My purpose for writing this book is to get the answers to what causes obesity. I think I have found some of the answers, but I’d like proof. I wrote it to ask questions I know have never been answered. If these questions have been answered how come it isn’t on the news and talk shows? In my experience being fat is not about food. I want to take the guilt out of the equation. I want it understood that it is not your fault you are fat. I want you to know you are not a second-class citizen or any less of a person just because you are fat. This is not a moral issue. It is about who you are and how great you are, no matter your size.

This statement needs to be shouted from rooftops across the land – “I want it understood that it is not your fault you are fat. I want you to know you are not a second-class citizen or any less of a person just because you are fat. This is not a moral issue. It is about who you are and how great you are, no matter your size.” It can’t be said often enough, and more fat people need to be aware of this. If this book accomplishes that goal alone, it’s been a worthwhile endeavor.

Maybe we will find all the reasons why we are fat and find the treatments for all of them. Or we might just find that in nature, we are fat, tall, thin, small and we are who we are. Until then there are a few things we need to do. We need to be healthy and take care of ourselves from the inside out. We need to be comfortable in our skin, even if we have a lot of skin.

We need to make some changes. We need to change ourselves first by accepting ourselves the way we are. It won’t be easy at first. When we accept ourselves as fat, then others will accept us the way we are. There are ways to do that. If we are going to change other people’s minds, we need to start with ourselves and change our minds.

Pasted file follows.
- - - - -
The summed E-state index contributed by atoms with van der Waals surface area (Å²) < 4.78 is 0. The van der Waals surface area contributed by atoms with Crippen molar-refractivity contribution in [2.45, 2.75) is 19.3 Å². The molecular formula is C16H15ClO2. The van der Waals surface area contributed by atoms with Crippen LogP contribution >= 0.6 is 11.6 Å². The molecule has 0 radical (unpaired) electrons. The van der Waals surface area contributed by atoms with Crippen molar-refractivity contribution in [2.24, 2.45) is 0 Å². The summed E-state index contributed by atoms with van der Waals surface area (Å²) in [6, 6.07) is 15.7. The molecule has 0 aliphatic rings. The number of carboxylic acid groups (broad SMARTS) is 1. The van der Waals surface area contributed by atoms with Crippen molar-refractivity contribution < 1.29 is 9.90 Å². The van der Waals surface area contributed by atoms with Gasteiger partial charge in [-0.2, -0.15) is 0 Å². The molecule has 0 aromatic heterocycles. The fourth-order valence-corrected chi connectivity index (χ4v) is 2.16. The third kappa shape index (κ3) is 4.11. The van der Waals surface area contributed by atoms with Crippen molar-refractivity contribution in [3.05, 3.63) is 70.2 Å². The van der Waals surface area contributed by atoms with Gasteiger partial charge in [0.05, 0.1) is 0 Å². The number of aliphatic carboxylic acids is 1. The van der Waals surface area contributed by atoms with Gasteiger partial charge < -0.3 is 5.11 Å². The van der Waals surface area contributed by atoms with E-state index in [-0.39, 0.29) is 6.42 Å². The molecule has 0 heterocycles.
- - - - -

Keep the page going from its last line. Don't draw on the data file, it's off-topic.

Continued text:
I’d like to believe this is true, but I have a feeling that there are minds out there that we aren’t going to be able to change. But hopefully, they’ll end up being a very small minority.

There’s a lot more to this book that I didn’t include in this review, but at 180+ pages and 18 chapters (plus a final exam), I could have run on for pages talking about this book. But then you wouldn’t get to read it for yourself, and where’s the fun in that?

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5 Comments leave one →
  1. Janet permalink
    July 19, 2012 12:03 pm

    This sounds like a book I would like to read. Maybe it can empower me enough to stand up to my family about THEIR issues with MY weight. For the most part, my own issues with it stem from my weight vs attractiveness/desirability as a woman who likes men. But I think the two are, while interrelated, very different issues. Where can I get this book?

  2. vesta44 permalink
    July 19, 2012 12:30 pm

    Janet – It’s available on amazon.com. Sorry, I should have added that to the post.

    • Janet permalink
      July 20, 2012 8:28 am

      Thanks Vesta….I’ll look that up.

  3. fatology101 permalink
    July 19, 2012 6:52 pm

    Thank you for the nice review. I hope I can help people. That is my passion.

  4. July 19, 2012 10:11 pm

    Great review, Vesta!